Business Secretary Vince Cable is seen as a critic of the banks and has proposed stricter regulation and tighter capital requirements (meaning that they cannot lend so much relative to what they hold in assets). Two questions remain: will these restrictions go far enough to ensure banks that are stable and perform their central function of providing finance to the real economy; and will Cable be able to resist pressure from the banking lobby to water his proposals down? Many politicians have tried in the past and all have failed.

A green economist woulr argue for much stronger control over the process of banking by democratically elected politicians, who should retake control from the financial interests.Politicians should determine how much banks can lend relative to their assets and to work with other European politicians to take political control over capital movements from one country to another. Politicians should also feel empowered to intervene in the private credit market to limit the amount of borrowing by individuals and reduce the risk of people losing control of their debts. They could make it clear that there are teeth to our proposals by reasserting the government’s right to withdraw a banking licence from any institution that acts irresponsibly, as defined in the rest of the policy.

Cable’s proposal of separating retail banks (the ones where we have our accounts) from the investment banks who engage in high-risk, high-rewards trading are obviously sensible. The riskier banks should have the legal form of a partnership, so that the losses will be borne by the investors, rather than them being able to declare themselves bankrupt and avoid the losses associated with the risks they have taken. The intention of the following paragraph is to make clear divisions between different kinds of financial institutions, on the basis of how risky their dealings are.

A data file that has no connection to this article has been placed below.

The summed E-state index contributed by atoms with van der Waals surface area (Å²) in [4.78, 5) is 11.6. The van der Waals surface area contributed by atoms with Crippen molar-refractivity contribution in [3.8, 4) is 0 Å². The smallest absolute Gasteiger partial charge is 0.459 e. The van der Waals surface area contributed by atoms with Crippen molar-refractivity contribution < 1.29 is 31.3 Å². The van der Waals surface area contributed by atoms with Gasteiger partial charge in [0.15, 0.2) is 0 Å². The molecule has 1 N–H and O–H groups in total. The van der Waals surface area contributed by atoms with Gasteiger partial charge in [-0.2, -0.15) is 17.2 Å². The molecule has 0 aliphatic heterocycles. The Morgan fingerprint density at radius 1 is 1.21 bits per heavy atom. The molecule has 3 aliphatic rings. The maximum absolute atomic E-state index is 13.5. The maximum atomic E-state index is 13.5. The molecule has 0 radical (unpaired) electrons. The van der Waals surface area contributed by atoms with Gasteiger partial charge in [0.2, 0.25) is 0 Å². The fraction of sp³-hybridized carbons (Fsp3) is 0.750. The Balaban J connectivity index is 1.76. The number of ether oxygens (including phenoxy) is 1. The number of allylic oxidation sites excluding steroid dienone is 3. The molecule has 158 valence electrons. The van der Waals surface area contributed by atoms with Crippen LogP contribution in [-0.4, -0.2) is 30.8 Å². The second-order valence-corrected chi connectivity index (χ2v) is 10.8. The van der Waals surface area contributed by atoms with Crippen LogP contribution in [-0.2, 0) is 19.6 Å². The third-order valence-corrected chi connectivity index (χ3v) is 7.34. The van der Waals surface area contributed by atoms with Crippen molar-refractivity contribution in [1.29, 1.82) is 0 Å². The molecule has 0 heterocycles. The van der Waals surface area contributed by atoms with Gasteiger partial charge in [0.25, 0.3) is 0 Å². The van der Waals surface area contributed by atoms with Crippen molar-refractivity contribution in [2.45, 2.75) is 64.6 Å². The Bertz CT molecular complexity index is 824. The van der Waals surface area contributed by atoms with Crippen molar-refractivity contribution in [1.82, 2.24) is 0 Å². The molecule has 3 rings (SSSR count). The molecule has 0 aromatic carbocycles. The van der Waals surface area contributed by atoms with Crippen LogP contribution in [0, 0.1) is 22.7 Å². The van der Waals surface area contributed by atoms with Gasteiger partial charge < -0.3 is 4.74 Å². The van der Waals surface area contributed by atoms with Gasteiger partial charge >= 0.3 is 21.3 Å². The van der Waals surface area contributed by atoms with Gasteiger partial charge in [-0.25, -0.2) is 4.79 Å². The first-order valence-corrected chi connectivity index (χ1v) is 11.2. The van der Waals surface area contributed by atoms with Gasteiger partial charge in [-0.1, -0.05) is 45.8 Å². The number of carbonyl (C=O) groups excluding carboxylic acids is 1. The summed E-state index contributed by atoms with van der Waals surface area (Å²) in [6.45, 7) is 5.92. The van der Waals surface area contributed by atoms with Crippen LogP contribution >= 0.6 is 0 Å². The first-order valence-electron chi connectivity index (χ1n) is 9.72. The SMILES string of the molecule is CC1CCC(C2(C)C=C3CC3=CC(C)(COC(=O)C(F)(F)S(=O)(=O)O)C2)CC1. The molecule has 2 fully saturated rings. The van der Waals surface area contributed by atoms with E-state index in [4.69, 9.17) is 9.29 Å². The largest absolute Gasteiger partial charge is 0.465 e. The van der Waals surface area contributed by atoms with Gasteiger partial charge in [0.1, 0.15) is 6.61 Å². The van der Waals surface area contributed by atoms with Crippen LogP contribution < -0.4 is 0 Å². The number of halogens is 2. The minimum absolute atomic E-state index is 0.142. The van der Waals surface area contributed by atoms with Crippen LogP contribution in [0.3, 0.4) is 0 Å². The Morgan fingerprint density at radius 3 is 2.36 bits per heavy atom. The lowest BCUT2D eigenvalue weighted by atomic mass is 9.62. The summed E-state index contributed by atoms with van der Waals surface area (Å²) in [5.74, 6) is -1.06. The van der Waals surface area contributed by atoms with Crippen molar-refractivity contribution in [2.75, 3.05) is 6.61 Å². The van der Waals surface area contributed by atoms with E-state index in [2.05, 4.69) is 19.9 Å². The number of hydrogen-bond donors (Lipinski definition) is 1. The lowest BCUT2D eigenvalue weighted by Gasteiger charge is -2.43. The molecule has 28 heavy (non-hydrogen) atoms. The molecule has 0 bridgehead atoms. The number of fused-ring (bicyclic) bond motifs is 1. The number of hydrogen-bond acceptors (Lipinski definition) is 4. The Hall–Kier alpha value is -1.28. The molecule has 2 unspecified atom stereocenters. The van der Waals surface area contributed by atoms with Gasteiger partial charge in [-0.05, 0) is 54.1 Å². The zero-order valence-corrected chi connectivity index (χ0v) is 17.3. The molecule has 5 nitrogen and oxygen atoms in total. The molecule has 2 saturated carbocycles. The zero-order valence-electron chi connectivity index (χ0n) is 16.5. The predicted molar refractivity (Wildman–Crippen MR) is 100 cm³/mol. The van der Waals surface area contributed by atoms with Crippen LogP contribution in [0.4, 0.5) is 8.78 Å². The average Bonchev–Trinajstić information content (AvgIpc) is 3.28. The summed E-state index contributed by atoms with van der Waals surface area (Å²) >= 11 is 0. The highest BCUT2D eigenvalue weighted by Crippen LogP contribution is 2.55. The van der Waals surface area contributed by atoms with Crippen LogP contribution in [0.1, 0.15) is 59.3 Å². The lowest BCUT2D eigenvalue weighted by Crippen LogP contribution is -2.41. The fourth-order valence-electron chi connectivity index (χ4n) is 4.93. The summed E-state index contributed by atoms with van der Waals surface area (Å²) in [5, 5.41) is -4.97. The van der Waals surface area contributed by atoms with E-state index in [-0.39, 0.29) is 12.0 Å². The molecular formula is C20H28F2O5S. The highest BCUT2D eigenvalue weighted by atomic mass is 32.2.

The ‘too big to fail’ problem can be addressed by bringing in size limits much as we do in other economic sectors, such as those that face supermarkets if they seek to expand too much. It also requires banks to base their business on funds deposited rather than borrowing money from each other in the high-risk interbank lending market. These demands for prudent operation are the commitments the banks need to make in return for the political guarantee that the government makes to support citizens’ savings.

Instead of the bloated high-street banks green economists would support for the mutual banking sector, that is building societies and banks owned by their members without external shareholders. These institutions are subject to much stricter limits on the level of risk they can engage in. Government, both local and national, should set the tone, by investing its own money in such institutions, and should encourage others to follow suit. Since mutuals are also more restricted in terms of the lending they can undertake, this would also provide greater finance to local economies, in contrast to the fiasco of taxpayers money being lost in the collapse of the Icelandic banks

I have made a more radical suggestion about how we might rethink banks in a green society in an article I wrote for Red Pepper (pdf, 45 K). We should also remember the important role that credit unions play as alternative banks, and should make sure that our own money is all with the Co-operative Bank, its online version Smile, or with one of the mutual building societies.

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